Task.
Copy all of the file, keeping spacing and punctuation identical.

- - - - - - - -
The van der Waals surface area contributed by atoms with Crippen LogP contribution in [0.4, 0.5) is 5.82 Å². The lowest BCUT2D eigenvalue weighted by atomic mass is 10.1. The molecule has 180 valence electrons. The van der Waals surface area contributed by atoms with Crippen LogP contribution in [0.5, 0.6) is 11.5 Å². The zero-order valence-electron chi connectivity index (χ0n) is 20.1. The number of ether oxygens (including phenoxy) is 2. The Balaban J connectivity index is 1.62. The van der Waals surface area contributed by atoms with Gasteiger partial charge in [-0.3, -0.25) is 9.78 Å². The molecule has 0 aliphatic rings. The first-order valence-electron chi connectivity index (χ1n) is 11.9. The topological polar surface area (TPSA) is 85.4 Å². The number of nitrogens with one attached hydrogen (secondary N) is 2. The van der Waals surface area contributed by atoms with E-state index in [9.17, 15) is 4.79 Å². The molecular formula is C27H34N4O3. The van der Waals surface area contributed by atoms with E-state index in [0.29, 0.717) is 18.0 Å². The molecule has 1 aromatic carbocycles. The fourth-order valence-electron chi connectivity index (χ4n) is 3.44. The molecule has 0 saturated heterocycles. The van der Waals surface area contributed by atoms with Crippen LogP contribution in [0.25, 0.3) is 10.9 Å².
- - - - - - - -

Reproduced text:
The van der Waals surface area contributed by atoms with Crippen LogP contribution in [0.4, 0.5) is 5.82 Å². The lowest BCUT2D eigenvalue weighted by atomic mass is 10.1. The molecule has 180 valence electrons. The van der Waals surface area contributed by atoms with Crippen LogP contribution in [0.5, 0.6) is 11.5 Å². The zero-order valence-electron chi connectivity index (χ0n) is 20.1. The number of ether oxygens (including phenoxy) is 2. The Balaban J connectivity index is 1.62. The van der Waals surface area contributed by atoms with Gasteiger partial charge in [-0.3, -0.25) is 9.78 Å². The molecule has 0 aliphatic rings. The first-order valence-electron chi connectivity index (χ1n) is 11.9. The topological polar surface area (TPSA) is 85.4 Å². The number of nitrogens with one attached hydrogen (secondary N) is 2. The van der Waals surface area contributed by atoms with E-state index in [9.17, 15) is 4.79 Å². The molecular formula is C27H34N4O3. The van der Waals surface area contributed by atoms with E-state index in [0.29, 0.717) is 18.0 Å². The molecule has 1 aromatic carbocycles. The fourth-order valence-electron chi connectivity index (χ4n) is 3.44. The molecule has 0 saturated heterocycles. The van der Waals surface area contributed by atoms with Crippen LogP contribution in [0.25, 0.3) is 10.9 Å².